When I was a child, I would accompany my mother to local government meetings at the Oljato Chapter House in my home community of Monument Valley, Utah. There I would listen to my relatives talk about the issues facing the Navajo Nation. As I grew older and watched people leave our community in search of something better, I wondered why we did not have the resources to improve our environment—a way to make our home better instead of looking for a better home.
Then and now, the lack of infrastructure is a major barrier. Roughly 170,000 people are living on the Navajo Nation. Unemployment is consistently at 50 percent, and 38 percent of households are below the poverty line. Thirty percent of households do not have running water in their homes, 30 percent lack access to electricity, and only 4 percent have broadband access. More than three-quarters of households experience food insecurity. There are only 13 grocery stores across the entire Navajo Nation, which covers 27,000 square miles of land stretching into Arizona, Utah, and New Mexico. The systems that are in place simply do not allow our people to lead the lives they deserve and do not allow us prosperity on our own terms.
But we won’t get there simply by digging wells and building supermarkets or building roads to services in which we are only consumers without control. Instead, we must build a family-centered infrastructure—one which builds towards a society where families have autonomy over the trajectory of their lives.
On the surface, infrastructure consists of the physical things we see and experience every day such as health care facilities, transportation systems, electric and water systems. It includes the buildings, personnel, and equipment needed to keep our communities running. Too often we have seen buildings go up on the reservation only to decay into dilapidation because these pieces of infrastructure were not built for or by the community. They were intended to cater not to our families, but to tourism, churches, and temporary organizations. When those entities move on, we are left to clean up the mess.
Family-centric infrastructure would also include non-tangible aspects that are present in our day-to-day lives—cultural wellbeing, access to communication, and the overall means to building healthy families and communities. These are the things a community needs to not just survive but to thrive. This infrastructure protects the health and well-being of individuals; provides opportunities for personal, cultural, and professional growth; and allows space for innovation within the community. In the case of the Navajo Nation communities, it also includes funding to support cultural wellbeing and sustainability through language preservation and traditional practices, and through healthy family support including youth programming and mental health services.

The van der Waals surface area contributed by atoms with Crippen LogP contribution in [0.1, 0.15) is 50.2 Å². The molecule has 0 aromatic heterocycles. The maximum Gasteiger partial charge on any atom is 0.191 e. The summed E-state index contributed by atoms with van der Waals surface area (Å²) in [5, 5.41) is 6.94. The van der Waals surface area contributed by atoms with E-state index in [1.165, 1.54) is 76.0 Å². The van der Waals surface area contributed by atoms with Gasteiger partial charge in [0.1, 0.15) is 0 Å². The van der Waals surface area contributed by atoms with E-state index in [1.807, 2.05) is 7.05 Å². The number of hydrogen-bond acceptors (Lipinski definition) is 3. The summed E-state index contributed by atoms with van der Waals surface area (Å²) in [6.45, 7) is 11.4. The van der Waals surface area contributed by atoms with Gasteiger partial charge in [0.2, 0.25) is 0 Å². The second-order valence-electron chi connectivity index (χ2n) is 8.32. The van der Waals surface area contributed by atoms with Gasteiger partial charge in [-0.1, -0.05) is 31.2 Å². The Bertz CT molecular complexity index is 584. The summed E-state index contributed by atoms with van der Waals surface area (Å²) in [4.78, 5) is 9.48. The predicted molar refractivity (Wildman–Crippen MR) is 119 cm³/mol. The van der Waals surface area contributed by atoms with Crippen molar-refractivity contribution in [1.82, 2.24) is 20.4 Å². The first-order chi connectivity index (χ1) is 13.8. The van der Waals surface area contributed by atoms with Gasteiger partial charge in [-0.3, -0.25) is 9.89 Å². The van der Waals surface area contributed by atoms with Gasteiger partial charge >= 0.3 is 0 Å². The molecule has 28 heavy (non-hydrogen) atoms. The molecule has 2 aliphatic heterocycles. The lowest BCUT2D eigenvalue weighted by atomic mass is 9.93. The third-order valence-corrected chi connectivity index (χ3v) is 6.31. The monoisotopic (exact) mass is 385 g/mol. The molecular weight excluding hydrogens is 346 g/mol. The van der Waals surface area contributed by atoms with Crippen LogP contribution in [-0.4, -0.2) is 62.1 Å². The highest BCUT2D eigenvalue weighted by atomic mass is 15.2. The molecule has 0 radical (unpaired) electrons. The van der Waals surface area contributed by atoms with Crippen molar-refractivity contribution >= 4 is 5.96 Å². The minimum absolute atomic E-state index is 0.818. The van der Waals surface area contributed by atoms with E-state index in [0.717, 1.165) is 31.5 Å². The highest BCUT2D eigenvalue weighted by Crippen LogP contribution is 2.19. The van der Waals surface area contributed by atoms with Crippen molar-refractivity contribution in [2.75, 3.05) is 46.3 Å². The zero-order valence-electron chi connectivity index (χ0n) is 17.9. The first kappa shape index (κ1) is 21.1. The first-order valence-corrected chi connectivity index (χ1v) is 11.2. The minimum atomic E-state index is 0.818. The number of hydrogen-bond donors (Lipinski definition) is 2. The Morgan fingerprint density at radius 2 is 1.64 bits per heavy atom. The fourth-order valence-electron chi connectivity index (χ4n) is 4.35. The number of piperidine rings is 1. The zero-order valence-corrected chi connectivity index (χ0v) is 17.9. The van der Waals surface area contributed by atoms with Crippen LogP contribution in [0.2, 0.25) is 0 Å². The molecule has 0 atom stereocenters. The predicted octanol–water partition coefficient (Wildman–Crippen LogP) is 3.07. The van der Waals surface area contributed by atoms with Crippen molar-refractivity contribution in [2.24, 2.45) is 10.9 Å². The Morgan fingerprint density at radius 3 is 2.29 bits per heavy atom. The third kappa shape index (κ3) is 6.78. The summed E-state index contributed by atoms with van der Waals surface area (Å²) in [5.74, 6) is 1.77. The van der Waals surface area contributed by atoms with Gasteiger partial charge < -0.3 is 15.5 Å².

Indigenous, women-led grassroots organizations are one of the most effective ways to bring resources into our communities and can be the catalyst for rebuilding. For the Navajo Nation, a historically matriarchal society, our strongest leaders and the heads of the households are our Diné women. Our communities have become unbalanced due to the colonial influences that have pushed women aside and forced our communities to function under an oppressive foreign system. As a co-founder of the Navajo & Hopi Families COVID-19 Relief Fund, I had the honor of being a part of a movement to restore the balance and reintroduce Diné women’s leadership into our communities.
Diné women’s leadership has always been about family, ké, and using this as the foundation of societal improvements will be the key to implementing effective infrastructure in our communities. This means creating more room at the table when deciding where to allocate funding. Planning and building must include grassroots organizations, local governments, and the cultural networks that exist on the Navajo Nation, and must cut through the red tape that repeatedly hinders our progress. The leaders of our government meetings—the ones I attended as a child—must be empowered to make recommendations, set priorities, and channel infrastructure spending to the places it will most benefit our community.
If we do not have a say in how we build and rebuild, and for whom we are building this better future, then we will continue to see our disparities grow. This is not only true for communities on the Navajo Nation, but for all oppressed communities who have experienced the same barriers of inequity, environmental racism, and growing disparities, and who have seen “infrastructure” projects—dams, highways, even hospitals—used to oppress and segregate.
While infrastructure requires big thinking, there are no universal solutions. Infrastructure spending must take into account how new systems and networks integrate with the communities and cultures that it is built to serve. The goal must be to create infrastructure that benefits our families, equips our most talented with the resources to foster their innovation, and ultimately restores the balance in our communities.
Shandiin Herrera is a proud member of the Navajo Nation. She is a co-founder of Yee Ha’ólníi Doo d.b.a. Navajo & Hopi Families COVID-19 Relief Fund. In 2019, Shandiin was named a Champion for Change by the Center for Native American Youth at the Aspen Institute.